There is no doubt that Marc-Andre Fleury has been an early candidate for the Vezina Trophy this season. So far, he has posted a 10-2-0 record with a 1.83 GAA and a .930 save percentage. Meanwhile, backup Jeff Zatkoff is 1-2-0 with a 3.36 GAA and .865 save percentage. He got his first NHL victory this past weekend when he shut out the Columbus Blue Jackets.
It is still early in the season, but the Pittsburgh Penguins may have an issue at the position going forward. Sure, Zatkoff got a shutout on paper, but only had to face 19 shots against a Blue Jackets team that looked like the protagonists in the movie, “The Hangover.”
People still question Fleury and what happened to him over the last two postseasons.
Here is your answer.
When entering the 2011 playoffs, Fleury played in 67 games throughout the regular season. He was completely drained at this point and even showed it a week or two before going into the first round against the Philadelphia Flyers.
Why was he used excessively?
Head coach Dan Bylsma was not confident in backup Brent Johnson as he failed to show any sign that he could lighten the load for the Penguins’ starter. Johnson was horrible during that season. Pittsburgh had no choice but to play Fleury in 82 percent of the games.
There are 82 games in a year before a long Stanley Cup playoff that goes through the beginning of June. That is a lot of hockey for one to play at that position. Especially after the game has changed (or attempted to do so by the league) with new rules promoting higher scoring games.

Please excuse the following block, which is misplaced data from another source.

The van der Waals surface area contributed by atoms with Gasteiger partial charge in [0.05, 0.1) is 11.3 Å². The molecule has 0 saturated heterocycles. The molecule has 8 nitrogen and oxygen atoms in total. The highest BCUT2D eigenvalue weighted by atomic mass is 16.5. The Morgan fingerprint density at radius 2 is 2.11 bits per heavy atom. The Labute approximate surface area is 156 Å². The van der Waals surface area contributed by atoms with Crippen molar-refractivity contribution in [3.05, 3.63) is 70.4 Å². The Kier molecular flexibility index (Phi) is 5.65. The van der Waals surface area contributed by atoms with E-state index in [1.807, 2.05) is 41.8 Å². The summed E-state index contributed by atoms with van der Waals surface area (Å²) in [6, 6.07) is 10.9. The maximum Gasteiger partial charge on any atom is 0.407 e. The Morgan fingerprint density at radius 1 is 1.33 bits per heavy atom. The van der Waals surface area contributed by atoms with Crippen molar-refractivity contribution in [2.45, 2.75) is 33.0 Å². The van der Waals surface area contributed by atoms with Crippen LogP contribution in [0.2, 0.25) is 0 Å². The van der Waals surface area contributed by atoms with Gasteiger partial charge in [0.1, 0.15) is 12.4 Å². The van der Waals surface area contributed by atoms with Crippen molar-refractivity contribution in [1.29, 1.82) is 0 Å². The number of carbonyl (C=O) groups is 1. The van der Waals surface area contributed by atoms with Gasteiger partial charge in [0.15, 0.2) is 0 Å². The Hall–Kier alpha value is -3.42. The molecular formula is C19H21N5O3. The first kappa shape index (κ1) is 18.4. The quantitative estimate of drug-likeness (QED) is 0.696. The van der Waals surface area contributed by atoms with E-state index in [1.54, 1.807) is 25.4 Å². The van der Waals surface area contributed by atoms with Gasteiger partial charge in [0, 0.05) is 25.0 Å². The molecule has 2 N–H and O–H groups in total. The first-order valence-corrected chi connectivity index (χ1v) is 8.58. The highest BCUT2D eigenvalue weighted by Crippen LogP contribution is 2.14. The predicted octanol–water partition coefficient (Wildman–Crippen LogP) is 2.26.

As far as last year’s 48-game season, Fleury only started in 31 games before flopping in the first round against the New York Islanders. But his flaw last year fell solely on himself. He allowed the pressure to affect him mentally and he crumbled. It was nothing physical; it was simply in his head.
A large amount of goaltenders in the league today can only play so much from October to April before entering a potential two-month playoff.
If you do not believe me, ask Roberto Luongo who has yet to prove he can get the job done in the playoffs when he makes 60-70 starts each year.
Now what happens this season when Bylsma is faced with deja vu? His stellar goaltender is backed by a young rookie who may not be NHL-ready. Sure, he could start Fleury in 65-70 games as he does every year and if he does, once April rolls around and the rain begins to fall expect the Flower to wilt for the third-consecutive year.
And what if Fleury goes down with an injury which he has been known to do? Will the Penguins truly feel confident in Zatkoff to carry the team like Tomas Vokoun did last season?
On top of that, Vokoun is expected to be out of commission until after the Olympics with a blood clot. If and when he returns, what kind of condition is he going to be in? There is no doubt he saved Pittsburgh last spring when he took over midway through the first round. But he will have to be as solid (if not better) than he was at that juncture.
Zatkoff has seen little time, but the fact is Bylsma needs to be confident in his backup in order to give Fleury the amount of rest needed to ensure he has enough left in the tank to carry them into the Stanley Cup Finals as he did in 2009. Yes, Fleury did play 67 games in 2009, but he was on what was one of the best teams in franchise history. And frankly, the defense then was 10 times better than the corps that is giving up too many shots this season.
They may give the young netminder another start or two to see how things progress, but time is of the essence. The Anaheim Ducks may be looking to move their third-string goaltender Frederick Anderson very soon and he would be ideal in a black and gold mask.